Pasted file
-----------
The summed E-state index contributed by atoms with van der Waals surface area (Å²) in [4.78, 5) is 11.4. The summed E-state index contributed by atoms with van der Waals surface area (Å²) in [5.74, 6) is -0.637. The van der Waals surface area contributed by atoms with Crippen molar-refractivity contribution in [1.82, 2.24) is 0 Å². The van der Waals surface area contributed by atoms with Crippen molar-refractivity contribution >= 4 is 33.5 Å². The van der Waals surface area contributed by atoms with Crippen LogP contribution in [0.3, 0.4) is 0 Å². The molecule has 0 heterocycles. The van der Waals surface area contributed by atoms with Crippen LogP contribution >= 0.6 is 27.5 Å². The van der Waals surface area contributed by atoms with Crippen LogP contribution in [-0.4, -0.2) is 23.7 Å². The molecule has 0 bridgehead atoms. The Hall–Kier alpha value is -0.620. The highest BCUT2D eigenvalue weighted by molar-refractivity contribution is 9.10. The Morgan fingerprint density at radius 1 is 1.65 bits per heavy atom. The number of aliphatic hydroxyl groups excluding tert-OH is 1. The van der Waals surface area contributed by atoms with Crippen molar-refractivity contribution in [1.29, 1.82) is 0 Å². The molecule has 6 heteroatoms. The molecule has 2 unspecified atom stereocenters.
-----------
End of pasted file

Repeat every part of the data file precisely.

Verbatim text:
The summed E-state index contributed by atoms with van der Waals surface area (Å²) in [4.78, 5) is 11.4. The summed E-state index contributed by atoms with van der Waals surface area (Å²) in [5.74, 6) is -0.637. The van der Waals surface area contributed by atoms with Crippen molar-refractivity contribution in [1.82, 2.24) is 0 Å². The van der Waals surface area contributed by atoms with Crippen molar-refractivity contribution >= 4 is 33.5 Å². The van der Waals surface area contributed by atoms with Crippen LogP contribution in [0.3, 0.4) is 0 Å². The molecule has 0 heterocycles. The van der Waals surface area contributed by atoms with Crippen LogP contribution >= 0.6 is 27.5 Å². The van der Waals surface area contributed by atoms with Crippen LogP contribution in [-0.4, -0.2) is 23.7 Å². The molecule has 0 bridgehead atoms. The Hall–Kier alpha value is -0.620. The highest BCUT2D eigenvalue weighted by molar-refractivity contribution is 9.10. The Morgan fingerprint density at radius 1 is 1.65 bits per heavy atom. The number of aliphatic hydroxyl groups excluding tert-OH is 1. The van der Waals surface area contributed by atoms with Crippen molar-refractivity contribution in [1.29, 1.82) is 0 Å². The molecule has 6 heteroatoms. The molecule has 2 unspecified atom stereocenters.